Bill repealing antiquated Michigan law criminalizing cohabitation met with GOP pushback ⋆

The repeal of an antiquated, unenforced Michigan statute on cohabitation received unexpected pushback in the Senate Wednesday, as several Republicans argued in support of the century-old statute that criminalizes unmarried couples living together.

Senate Bill 56 would amend Section 750.335 of the 1931 Michigan Penal Code, which currently states: “Any man or woman, not being married to each other, who lewdly and lasciviously associates and cohabits together … is guilty of a misdemeanor punishable by imprisonment for not more than 1 year, or a fine of not more than $1,000.00.”

Sen. Stephanie Chang (D-Detroit)| Allison R. Donahue

Though the law is rarely enforced, state Sen. Stephanie Chang (D-Detroit) said she introduced SB 56 to change it in order to “[bring] us into the 21st century” and update the books.

SB 56 essentially clears the statute of its references to cohabitation, while keeping the language that still penalizes any individuals “guilty of open and gross lewdness and lascivious behavior.”

The bill cleared the Democratic-controlled chamber Wednesday with a vote of 29-9. All no votes were Republicans: Sens. Thomas Albert (R-Lowell), Jim Runestad (R-White Lake), Roger Victory (R-Georgetown Twp.), John Damoose (R-Harbor Springs), Ed McBroom (R-Vulcan), Dan Lauwers (R-Brockway), Jonathan Lindsey (R-Coldwater), Kevin Daley (R-Lum) and Lana Theis (R-Brighton).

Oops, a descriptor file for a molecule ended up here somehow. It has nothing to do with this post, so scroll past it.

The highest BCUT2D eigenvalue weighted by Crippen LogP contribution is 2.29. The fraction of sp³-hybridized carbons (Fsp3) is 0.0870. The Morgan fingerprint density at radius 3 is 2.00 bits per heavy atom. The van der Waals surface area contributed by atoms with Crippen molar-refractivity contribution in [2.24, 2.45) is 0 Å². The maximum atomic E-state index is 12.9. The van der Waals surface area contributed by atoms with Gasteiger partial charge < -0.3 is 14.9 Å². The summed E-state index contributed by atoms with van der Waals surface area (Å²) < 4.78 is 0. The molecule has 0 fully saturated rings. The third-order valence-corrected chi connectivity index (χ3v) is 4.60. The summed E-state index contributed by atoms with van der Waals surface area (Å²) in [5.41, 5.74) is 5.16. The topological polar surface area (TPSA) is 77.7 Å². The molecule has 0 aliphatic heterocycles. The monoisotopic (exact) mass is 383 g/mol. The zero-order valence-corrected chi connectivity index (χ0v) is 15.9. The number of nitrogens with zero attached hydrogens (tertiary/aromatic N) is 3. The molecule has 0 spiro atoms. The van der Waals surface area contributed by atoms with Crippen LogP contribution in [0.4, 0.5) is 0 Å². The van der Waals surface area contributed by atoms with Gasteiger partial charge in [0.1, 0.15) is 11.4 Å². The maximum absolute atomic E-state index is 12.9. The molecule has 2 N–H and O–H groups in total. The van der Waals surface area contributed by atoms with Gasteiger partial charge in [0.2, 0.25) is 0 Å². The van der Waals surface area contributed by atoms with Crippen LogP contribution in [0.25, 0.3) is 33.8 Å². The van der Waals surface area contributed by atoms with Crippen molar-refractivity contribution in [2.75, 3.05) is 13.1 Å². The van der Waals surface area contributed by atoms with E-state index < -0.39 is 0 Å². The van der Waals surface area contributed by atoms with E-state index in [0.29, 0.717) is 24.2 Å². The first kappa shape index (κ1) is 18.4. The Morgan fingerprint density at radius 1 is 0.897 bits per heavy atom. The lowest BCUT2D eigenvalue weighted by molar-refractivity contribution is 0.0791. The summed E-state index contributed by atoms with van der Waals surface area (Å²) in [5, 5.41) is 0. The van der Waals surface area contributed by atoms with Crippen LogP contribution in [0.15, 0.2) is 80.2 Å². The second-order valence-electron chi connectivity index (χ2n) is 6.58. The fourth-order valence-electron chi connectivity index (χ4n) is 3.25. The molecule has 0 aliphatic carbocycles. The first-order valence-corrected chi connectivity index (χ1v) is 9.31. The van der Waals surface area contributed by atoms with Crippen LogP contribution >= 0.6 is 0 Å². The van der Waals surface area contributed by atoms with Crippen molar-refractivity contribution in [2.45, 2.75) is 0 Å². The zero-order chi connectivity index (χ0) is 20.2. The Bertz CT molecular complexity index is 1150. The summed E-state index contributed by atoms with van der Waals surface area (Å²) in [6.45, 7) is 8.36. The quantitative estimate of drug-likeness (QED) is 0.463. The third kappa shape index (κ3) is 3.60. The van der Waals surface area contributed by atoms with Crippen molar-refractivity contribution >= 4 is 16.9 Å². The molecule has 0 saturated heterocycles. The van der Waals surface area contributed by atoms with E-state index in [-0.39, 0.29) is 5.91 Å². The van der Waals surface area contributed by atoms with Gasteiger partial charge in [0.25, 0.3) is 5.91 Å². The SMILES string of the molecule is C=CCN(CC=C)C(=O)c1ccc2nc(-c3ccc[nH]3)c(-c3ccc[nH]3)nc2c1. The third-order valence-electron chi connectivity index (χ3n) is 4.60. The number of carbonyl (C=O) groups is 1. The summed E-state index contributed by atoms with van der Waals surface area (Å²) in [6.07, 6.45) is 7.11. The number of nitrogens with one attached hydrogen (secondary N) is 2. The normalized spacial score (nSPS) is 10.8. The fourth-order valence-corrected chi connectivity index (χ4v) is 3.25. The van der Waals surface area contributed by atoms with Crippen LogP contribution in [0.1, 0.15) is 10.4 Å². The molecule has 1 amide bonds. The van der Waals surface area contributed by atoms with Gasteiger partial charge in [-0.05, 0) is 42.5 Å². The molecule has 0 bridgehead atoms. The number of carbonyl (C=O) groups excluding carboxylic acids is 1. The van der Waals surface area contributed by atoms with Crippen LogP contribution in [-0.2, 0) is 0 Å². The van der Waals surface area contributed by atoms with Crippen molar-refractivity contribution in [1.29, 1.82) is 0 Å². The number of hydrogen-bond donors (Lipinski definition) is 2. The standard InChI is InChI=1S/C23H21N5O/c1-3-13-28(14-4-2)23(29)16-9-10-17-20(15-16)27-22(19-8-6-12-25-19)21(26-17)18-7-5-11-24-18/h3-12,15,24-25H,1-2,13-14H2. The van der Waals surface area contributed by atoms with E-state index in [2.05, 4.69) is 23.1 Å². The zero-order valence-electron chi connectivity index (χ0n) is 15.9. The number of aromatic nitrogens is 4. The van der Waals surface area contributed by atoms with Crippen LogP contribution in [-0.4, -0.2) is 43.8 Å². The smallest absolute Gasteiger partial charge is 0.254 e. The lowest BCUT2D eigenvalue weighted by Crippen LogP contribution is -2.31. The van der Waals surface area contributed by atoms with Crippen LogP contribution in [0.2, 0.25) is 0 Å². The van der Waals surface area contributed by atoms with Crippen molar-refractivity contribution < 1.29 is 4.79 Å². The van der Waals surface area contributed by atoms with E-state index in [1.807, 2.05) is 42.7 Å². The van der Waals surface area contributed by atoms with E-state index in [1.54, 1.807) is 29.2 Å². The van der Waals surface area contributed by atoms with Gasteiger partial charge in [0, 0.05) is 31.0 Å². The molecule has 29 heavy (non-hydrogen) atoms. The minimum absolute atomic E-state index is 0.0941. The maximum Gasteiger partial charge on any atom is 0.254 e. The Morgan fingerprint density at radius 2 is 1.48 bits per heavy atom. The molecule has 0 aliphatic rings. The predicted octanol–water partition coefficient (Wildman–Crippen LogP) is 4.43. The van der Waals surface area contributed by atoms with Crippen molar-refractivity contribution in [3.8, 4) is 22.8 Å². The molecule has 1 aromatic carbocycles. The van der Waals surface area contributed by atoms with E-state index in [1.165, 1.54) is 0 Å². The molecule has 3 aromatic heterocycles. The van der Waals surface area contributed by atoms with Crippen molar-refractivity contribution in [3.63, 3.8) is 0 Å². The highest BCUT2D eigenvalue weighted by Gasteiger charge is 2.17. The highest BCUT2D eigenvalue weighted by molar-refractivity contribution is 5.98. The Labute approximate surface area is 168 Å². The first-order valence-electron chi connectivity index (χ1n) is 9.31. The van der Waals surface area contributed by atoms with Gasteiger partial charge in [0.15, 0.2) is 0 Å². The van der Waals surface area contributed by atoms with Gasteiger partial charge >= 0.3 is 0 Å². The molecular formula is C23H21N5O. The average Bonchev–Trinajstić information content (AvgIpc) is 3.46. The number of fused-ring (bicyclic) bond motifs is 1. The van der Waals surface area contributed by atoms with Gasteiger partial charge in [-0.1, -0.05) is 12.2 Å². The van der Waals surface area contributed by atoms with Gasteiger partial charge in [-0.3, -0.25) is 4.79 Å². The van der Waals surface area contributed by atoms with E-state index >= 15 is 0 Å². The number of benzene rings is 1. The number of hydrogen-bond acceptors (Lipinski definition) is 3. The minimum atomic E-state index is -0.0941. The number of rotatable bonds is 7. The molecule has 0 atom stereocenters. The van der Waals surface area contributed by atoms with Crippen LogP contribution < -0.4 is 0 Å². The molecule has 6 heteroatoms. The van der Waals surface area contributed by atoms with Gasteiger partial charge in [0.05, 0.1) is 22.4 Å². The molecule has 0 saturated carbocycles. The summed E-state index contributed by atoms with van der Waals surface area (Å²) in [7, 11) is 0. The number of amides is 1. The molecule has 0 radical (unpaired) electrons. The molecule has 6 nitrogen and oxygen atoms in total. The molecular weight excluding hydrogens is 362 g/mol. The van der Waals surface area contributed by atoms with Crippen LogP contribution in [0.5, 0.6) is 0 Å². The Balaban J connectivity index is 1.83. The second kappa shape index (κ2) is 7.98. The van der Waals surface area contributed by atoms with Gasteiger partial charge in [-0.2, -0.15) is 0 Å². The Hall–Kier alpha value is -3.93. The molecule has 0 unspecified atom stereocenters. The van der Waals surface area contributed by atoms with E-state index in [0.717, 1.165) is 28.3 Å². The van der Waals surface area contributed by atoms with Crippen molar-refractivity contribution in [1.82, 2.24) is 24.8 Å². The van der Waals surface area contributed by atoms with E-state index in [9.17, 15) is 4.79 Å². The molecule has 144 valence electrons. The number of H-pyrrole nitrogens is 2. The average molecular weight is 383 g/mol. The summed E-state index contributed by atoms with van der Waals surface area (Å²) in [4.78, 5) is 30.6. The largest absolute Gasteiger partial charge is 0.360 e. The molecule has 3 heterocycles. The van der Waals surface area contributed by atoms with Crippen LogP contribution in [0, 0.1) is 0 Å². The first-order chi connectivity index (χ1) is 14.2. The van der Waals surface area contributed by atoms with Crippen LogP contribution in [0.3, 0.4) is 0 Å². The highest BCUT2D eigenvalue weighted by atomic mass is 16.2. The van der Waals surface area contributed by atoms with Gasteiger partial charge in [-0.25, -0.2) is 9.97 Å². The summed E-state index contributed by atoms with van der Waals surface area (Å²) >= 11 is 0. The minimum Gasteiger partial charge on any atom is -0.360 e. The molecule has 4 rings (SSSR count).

Chang said Michigan is one of just two states in the country that still has a law on the book prohibiting unmarried men and women from living together.

In his no-vote explanation, Albert said that while he believes that criminalizing cohabitation is a “foolish policy,” he does support the statute overall as he believes it was “enacted in order to encourage marriage.”

“I very easily would be a yes on this bill if the tax structure continued to encourage marriage,” Albert said, citing benefits for children who grow up in a household with married parents.

“Federal law prevents taxpayers from claiming some dependent if their relationship violates state law. The bill before us today would clear the way for two unmarried individuals living together to meet dependency requirements and claim those tax benefits,” he continued.

Referencing popular television shows and movies in the 1970s and 1980s, state Sen. Ed McBroom (R-Vulcan) also spoke of his support for married households.

Sen. Ed McBroom speaks on the floor of the state Senate | Nick Manes

“This law was not passed to be mean or stodgy. It was passed because it was better for society, and particularly for children,” McBroom said. He said its forthcoming repeal is emblematic of society’s worsening moral issues.

“I wasn’t anticipating a floor discussion about this bill,” Chang said after Albert and McBroom voiced their opposition.

“This law will help some individuals in our state by reducing their taxpayer burden,” Chang said. “It’ll place unmarried Michigan taxpayers on equal footing with tax brackets in almost every other state.”

SB 56 now heads to the Michigan House for consideration.

authored by Laina G. Stebbins
First published at

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